- Joe Camel's Youthful Charms on Trial
- April 18, 2005
- Law Firm: Manatt, Phelps & Phillips, LLP - Los Angeles Office
R.J. Reynolds Tobacco Co. put one of its top executives on the stand on March 31, 2005, to defend the company's advertising policies against U.S. racketeering charges that it marketed its Camel brand products to children.
Lynn Beasley, the company's president and chief operating officer, helped develop Joe Camel, the cartoon camel wearing dark sunglasses that became the unwitting poster child for regulators and class-action lawyers who claim that Big Tobacco deliberately aimed its products at youths. Not surprisingly, Beasley said the company only markets to adults. "The policy since I've been at the company is that we do not want youth to smoke," Beasley testified.
In 1997 the Federal Trade Commission charged R.J. Reynolds with unfair advertising practices, saying ads featuring Joe Camel, which personified Camel cigarettes during the late 1980s and most of the 1990s, targeted youth. R.J. Reynolds stopped running the ads later that year. The racketeering lawsuit, filed by the Clinton Administration in 1999, charges R.J. Reynolds and other tobacco firms with purposefully misleading the public about smoking's health risks in a conspiracy that started in the 1950s.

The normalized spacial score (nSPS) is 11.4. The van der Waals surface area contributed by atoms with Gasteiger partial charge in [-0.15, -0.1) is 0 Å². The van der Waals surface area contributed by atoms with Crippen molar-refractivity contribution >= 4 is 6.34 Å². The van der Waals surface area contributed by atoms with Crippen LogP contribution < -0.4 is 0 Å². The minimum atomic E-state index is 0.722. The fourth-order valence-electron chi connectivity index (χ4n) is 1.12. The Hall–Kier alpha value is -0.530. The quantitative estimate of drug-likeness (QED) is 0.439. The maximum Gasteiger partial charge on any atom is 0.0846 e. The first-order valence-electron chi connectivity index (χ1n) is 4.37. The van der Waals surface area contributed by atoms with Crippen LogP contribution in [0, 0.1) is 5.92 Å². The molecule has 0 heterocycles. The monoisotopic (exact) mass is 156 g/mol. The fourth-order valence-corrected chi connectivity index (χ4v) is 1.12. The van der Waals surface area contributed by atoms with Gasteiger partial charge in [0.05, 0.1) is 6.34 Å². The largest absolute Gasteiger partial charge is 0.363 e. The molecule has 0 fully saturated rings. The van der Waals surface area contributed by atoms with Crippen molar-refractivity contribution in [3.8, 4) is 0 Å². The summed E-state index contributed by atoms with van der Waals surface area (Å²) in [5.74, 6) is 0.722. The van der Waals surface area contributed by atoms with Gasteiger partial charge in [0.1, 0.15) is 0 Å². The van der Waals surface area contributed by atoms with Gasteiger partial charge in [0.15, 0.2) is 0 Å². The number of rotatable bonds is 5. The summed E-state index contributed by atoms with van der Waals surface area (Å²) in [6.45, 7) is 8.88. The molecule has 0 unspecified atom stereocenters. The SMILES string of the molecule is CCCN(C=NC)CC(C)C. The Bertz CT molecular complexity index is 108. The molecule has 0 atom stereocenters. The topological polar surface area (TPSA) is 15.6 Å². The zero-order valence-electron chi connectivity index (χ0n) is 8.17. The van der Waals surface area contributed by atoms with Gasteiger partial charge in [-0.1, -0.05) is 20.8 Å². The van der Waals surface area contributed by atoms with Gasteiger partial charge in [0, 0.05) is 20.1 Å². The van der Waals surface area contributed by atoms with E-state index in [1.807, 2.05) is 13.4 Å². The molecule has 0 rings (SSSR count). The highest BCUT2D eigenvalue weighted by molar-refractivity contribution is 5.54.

Also named as defendants are Altria's Philip Morris, Loews Corp.'s Lorillard Tobacco unit, Vector Group's Liggett Group, and British American Tobacco's British American Tobacco Investments Ltd.
Beasley originated the idea of giving a facelift to an older illustrated Camel brand poster. R.J. Reynolds wanted a "contemporary [image] to change the perception of Camel as an old brand. Joe Camel fit that goal completely," Beasley said in written testimony. She added that the company only placed ads in magazines with at least 85 percent adult readership.
Beasley said it made little business sense to try to market to "experimenting" youth who cannot legally buy cigarettes. "They are not smoking daily and making a brand choice," she said under questioning. "It's not the same thing as an adult smoker going into a store and making a choice."
Teenage smoking has not declined significantly since 2002, according to a Center for Disease Control and Prevention survey released last month. It found that 22.3 percent of high school students and 8.1 percent of middle school students said they smoked cigarettes in 2004.
Significance: The industry settled with the states over similar charges for more than $200 billion in 1998. The trial, which is taking place in two courts and could reach a third, is now in its seventh month, and barring a settlement, the process could drag on for many more. Litigation costs for each side are estimated in the hundreds of millions of dollars.